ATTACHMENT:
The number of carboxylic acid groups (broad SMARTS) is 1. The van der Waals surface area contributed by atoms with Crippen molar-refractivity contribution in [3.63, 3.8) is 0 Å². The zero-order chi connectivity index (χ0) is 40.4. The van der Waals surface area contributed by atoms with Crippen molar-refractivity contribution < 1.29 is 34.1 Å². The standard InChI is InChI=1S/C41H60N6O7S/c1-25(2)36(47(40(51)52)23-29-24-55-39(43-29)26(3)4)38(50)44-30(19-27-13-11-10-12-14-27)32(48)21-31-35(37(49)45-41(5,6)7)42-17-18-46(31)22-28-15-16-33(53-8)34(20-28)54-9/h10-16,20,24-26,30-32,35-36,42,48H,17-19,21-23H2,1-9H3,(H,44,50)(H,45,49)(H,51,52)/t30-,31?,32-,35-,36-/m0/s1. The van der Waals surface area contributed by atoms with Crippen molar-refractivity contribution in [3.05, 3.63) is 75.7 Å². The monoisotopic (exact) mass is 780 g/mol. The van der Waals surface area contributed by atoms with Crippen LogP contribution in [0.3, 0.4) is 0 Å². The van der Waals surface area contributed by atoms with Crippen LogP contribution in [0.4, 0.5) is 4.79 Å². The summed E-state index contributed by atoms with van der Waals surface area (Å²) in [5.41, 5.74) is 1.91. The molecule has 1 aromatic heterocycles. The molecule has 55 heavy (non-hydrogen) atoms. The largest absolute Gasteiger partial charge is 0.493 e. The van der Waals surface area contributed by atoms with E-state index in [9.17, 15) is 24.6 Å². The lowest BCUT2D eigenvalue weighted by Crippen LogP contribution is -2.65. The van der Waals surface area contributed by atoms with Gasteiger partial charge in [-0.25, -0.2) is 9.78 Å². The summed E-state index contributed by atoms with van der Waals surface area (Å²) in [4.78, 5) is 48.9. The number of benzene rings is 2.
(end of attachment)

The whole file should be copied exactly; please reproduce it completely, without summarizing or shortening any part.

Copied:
The number of carboxylic acid groups (broad SMARTS) is 1. The van der Waals surface area contributed by atoms with Crippen molar-refractivity contribution in [3.63, 3.8) is 0 Å². The zero-order chi connectivity index (χ0) is 40.4. The van der Waals surface area contributed by atoms with Crippen molar-refractivity contribution < 1.29 is 34.1 Å². The standard InChI is InChI=1S/C41H60N6O7S/c1-25(2)36(47(40(51)52)23-29-24-55-39(43-29)26(3)4)38(50)44-30(19-27-13-11-10-12-14-27)32(48)21-31-35(37(49)45-41(5,6)7)42-17-18-46(31)22-28-15-16-33(53-8)34(20-28)54-9/h10-16,20,24-26,30-32,35-36,42,48H,17-19,21-23H2,1-9H3,(H,44,50)(H,45,49)(H,51,52)/t30-,31?,32-,35-,36-/m0/s1. The van der Waals surface area contributed by atoms with Crippen molar-refractivity contribution in [3.05, 3.63) is 75.7 Å². The monoisotopic (exact) mass is 780 g/mol. The van der Waals surface area contributed by atoms with Crippen LogP contribution in [0.3, 0.4) is 0 Å². The van der Waals surface area contributed by atoms with Crippen LogP contribution in [0.4, 0.5) is 4.79 Å². The summed E-state index contributed by atoms with van der Waals surface area (Å²) in [5.41, 5.74) is 1.91. The molecule has 1 aromatic heterocycles. The molecule has 55 heavy (non-hydrogen) atoms. The largest absolute Gasteiger partial charge is 0.493 e. The van der Waals surface area contributed by atoms with E-state index in [9.17, 15) is 24.6 Å². The lowest BCUT2D eigenvalue weighted by Crippen LogP contribution is -2.65. The van der Waals surface area contributed by atoms with Gasteiger partial charge in [-0.25, -0.2) is 9.78 Å². The summed E-state index contributed by atoms with van der Waals surface area (Å²) in [4.78, 5) is 48.9. The number of benzene rings is 2.